Laura Owens

  • Laura Owens

    I HAVE ALWAYS been stunned by the way my eyes move across the surface of a work by Jeff Koons without ever finding a point to stop. I once met a beyond-good-looking, possibly reworked (it was that good), hypersymmetrical male model, and the experience was similar. There was nothing for your eye to hang on to, no mole or misaligned tooth. It was like passing through a visual cloud of perfume. I kept thinking about how hard it is to erase all the details, for no one part of the whole to be odd or noticed. Maybe it is the precision detailing, the thousand hours of labor and scrutiny that go into

  • Paul McCarthy’s WS at the Park Avenue Armory

    FOR MANY, Paul McCarthy’s WS, 2013, seems to have said too much. Routinely described as disturbing, oversize, and overwhelming, the eight-thousand-square-foot film set/sculpture featured walls of multichannel projections culled from more than 350 hours of filmed performances shot in the centerpiece of the exhibition, a Disney-like forest containing a replica of the artist’s childhood home. But the overly familiar and worn conversations we are having about the show—about its excess, its scale, its repulsion, its clownishness—bespeak the same limitations as the cultural archetypes and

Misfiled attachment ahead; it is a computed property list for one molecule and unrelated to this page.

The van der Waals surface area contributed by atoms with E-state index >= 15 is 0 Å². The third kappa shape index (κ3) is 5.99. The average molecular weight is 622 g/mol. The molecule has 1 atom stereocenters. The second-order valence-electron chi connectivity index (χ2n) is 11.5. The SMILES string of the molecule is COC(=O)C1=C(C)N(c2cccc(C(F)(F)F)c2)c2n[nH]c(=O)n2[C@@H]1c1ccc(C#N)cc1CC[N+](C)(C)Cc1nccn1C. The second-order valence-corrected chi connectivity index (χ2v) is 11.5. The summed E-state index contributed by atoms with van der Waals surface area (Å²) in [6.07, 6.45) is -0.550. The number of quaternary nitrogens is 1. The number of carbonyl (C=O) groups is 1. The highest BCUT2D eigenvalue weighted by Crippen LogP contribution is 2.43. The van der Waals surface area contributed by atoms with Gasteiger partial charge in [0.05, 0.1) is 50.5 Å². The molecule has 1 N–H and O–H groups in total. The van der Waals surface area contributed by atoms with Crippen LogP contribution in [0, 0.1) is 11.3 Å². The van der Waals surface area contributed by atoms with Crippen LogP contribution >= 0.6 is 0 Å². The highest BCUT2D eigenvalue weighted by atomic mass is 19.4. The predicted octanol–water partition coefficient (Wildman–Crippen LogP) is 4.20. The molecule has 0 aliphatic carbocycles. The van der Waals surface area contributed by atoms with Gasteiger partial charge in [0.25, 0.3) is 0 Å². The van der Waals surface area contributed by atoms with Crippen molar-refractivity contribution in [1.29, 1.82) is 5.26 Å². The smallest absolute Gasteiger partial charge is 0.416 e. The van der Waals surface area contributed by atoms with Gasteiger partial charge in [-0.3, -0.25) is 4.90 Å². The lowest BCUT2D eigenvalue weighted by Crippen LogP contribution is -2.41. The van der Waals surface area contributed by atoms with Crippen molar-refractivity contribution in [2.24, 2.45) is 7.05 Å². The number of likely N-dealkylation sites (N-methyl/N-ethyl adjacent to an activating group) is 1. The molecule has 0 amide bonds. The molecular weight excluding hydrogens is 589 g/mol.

• THEIR FAVORITE EXHIBITIONS OF THE YEAR

    To take stock of the past year, Artforum contacted an international group of artists to find out which exhibitions and events were, in their eyes, the very best of 2011.

    ERICKA BECKMAN

    Mary Reid Kelley, Sadie the Saddest Sadist (Armory Show, New York) Tucked away in the back of the Susanne Vielmetter Los Angeles Projects booth at the 2011 Armory Show was a monitor showing a costumed figure with exaggerated face paint, pacing in front of a hand-drawn black-and-white background. The piece was Mary Reid Kelley’s Sadie the Saddest Sadist, 2009, and the mixed metaphors, narrative snippets, and repurposed